In April, significant events in Europe augmented the now routine news flow surrounding President Trump’s activities. France went to the polls and risk assets surged when centralist Emmanuel Macron came through the first round of the presidential election narrowly ahead of nationalist Marine Le Pen. A snap general election was called in the UK, meaning that the British get to decide whether it will be in May or June. In the US, Donald Trump finally sketched out his long-awaited tax reform, which led with a significant cut to corporation tax but lacked detail around implementation. Gains for the Fund in stocks, agricultural and credit markets over the period were offset by losses in FX and energy trading and the Fund returned a loss for the month.
In FX, losses were split between emerging currencies, where the Fund has been broadly long versus the US dollar and developed where positioning has been more varied. Long South African rand positions were painful following the S&P’s credit rating downgrade at the beginning of April. Longs in the South Korean won suffered on geopolitical tensions in the region, while short positions in the euro against the Australian dollar saw a 4% reversal. Meanwhile, the biggest gains came from shorts in Canadian dollars against the US dollar as the loonie continued to weaken.
Commodities trading was mixed, with losses in energies and metals marginally outweighing gains in agricultural markets. Brent crude oil finished the month roughly where it started, yet was up over 6% intra-month, causing positioning to change sides twice, and losses ensued. Similar volatility hurt trading in aluminum, where a probe into aluminum imports into the US caused fluctuations in the price of the metal. Palladium prices, on the other hand, hit two-year highs on positive demand from the automotive sector. Cocoa prices have fallen sharply since their highs last year, and this theme continued in April, benefiting the Fund’s short position.
Fixed income trading returns were close to zero for the month, but this masked intra-month swings. Long positions, particularly in German bonds, were profitable leading up to the French elections, but experienced losses as prices fell when markets breathed a sigh of relief at the prospect of a Macron victory and there was a move away from safe-haven assets.
Of course, a move away from safe-haven assets in the final week of the month was beneficial for the Fund’s dominant positions in risky assets. France’s CAC40 Index surged around 4% on the 24th of April, following the positive sentiment charge in markets, and benefiting the Fund’s long equity and credit positions. South Africa was the only noticeable detractor, with short positions in the All Share Index being hit by the rally, in spite of the downgrade.
1. Next Edge AHL Fund (the “Fund”) returns are net of all fees and expenses associated with Class A Units charged from December 28, 2009 (trading start date.)
Returns for 2017 are unaudited. Therefore, performance statistics containing 2017 figures shown in this material are subject to final confirmation. The historical annualized rates of return for the Next Edge AHL Fund Class A Units as of April 30th, 2017, are 1-year -11.43%, 3-year 4.27%, 5-year-0.85%, 10-year N/A, and CARR -0.65%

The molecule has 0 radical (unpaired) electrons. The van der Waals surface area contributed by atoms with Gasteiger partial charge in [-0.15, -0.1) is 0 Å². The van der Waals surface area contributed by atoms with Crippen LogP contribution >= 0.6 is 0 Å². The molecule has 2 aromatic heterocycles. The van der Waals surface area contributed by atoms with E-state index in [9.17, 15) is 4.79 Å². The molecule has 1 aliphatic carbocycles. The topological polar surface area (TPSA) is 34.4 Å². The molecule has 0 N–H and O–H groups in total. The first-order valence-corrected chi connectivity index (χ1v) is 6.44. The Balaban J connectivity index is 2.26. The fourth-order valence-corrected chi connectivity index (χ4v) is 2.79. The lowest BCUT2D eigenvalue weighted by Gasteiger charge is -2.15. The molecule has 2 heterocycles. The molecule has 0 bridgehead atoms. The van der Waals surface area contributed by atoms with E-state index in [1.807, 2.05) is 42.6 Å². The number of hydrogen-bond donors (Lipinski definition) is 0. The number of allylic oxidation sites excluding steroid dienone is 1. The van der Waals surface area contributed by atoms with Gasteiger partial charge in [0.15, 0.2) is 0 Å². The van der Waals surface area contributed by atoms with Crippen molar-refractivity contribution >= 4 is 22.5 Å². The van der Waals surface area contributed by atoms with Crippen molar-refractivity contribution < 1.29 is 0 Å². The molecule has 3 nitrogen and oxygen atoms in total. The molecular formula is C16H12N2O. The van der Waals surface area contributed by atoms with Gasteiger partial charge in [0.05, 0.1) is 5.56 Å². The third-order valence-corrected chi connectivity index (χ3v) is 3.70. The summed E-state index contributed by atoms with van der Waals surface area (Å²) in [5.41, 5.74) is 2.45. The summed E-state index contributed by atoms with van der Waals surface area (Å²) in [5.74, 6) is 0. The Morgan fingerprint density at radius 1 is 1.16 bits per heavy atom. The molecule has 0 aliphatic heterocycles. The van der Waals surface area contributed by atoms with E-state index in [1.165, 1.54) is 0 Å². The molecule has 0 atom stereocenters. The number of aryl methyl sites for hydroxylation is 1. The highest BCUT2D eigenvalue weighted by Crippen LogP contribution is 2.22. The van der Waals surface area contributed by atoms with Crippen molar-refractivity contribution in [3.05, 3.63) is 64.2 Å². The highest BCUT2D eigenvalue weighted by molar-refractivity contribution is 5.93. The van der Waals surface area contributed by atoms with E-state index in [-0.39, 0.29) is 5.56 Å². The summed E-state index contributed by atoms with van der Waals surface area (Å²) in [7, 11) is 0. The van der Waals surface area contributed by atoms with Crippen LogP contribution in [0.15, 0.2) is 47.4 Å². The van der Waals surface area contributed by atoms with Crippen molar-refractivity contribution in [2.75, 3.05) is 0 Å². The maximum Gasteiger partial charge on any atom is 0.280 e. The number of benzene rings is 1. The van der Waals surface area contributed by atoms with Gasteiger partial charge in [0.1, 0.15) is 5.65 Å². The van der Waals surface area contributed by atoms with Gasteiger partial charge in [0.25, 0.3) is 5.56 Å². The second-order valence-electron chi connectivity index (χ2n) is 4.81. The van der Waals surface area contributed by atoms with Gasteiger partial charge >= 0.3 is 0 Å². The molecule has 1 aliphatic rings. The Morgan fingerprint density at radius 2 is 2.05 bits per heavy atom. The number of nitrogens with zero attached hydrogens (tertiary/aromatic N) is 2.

The Fund obtains exposure to the returns of a diversified portfolio of financial instruments across a range of global markets including, without limitation, stocks, bonds, currencies, short-term interest rates, energy, metals and agricultural commodities (the “Underlying Assets”) managed by AHL Partners LLP (the “Investment Manager”) using a predominantly trend-following trading program (the “AHL Diversified Programme”). The AHL Diversified Programme is implemented and managed by the Investment Manager.
The AHL Diversified Programme is also accessed by Man AHL Diversified plc. Man AHL Diversified plc is an open-ended investment company organized under the laws of Ireland and listed on the Irish Stock Exchange. While it is intended that the Underlying Assets will be managed with the same investment objectives and strategies used by the Investment Manager in managing the assets of Man AHL Diversified plc, their investments may not be identical and the returns of the Underlying Assets will differ from the returns of Man AHL Diversified plc. Differences in performance will be due to a number of factors including but not limited to fees, taxes, currency hedging, foreign exchange, variations in trading programmes and allocations, cash flows and asset size. The leverage, strategy and investments of Man AHL Diversified plc have varied over time and as a result performance in any future period will vary. The information about the performance of Man AHL Diversified plc is not, and should not be construed to be, an indication about the future performance of the Underlying Assets or the Fund. The charts depicting Performance Attribution, Sector Exposure, Key Market Attribution, Var and Net Exposure Monthly Comparison are derived from Man AHL Diversified plc.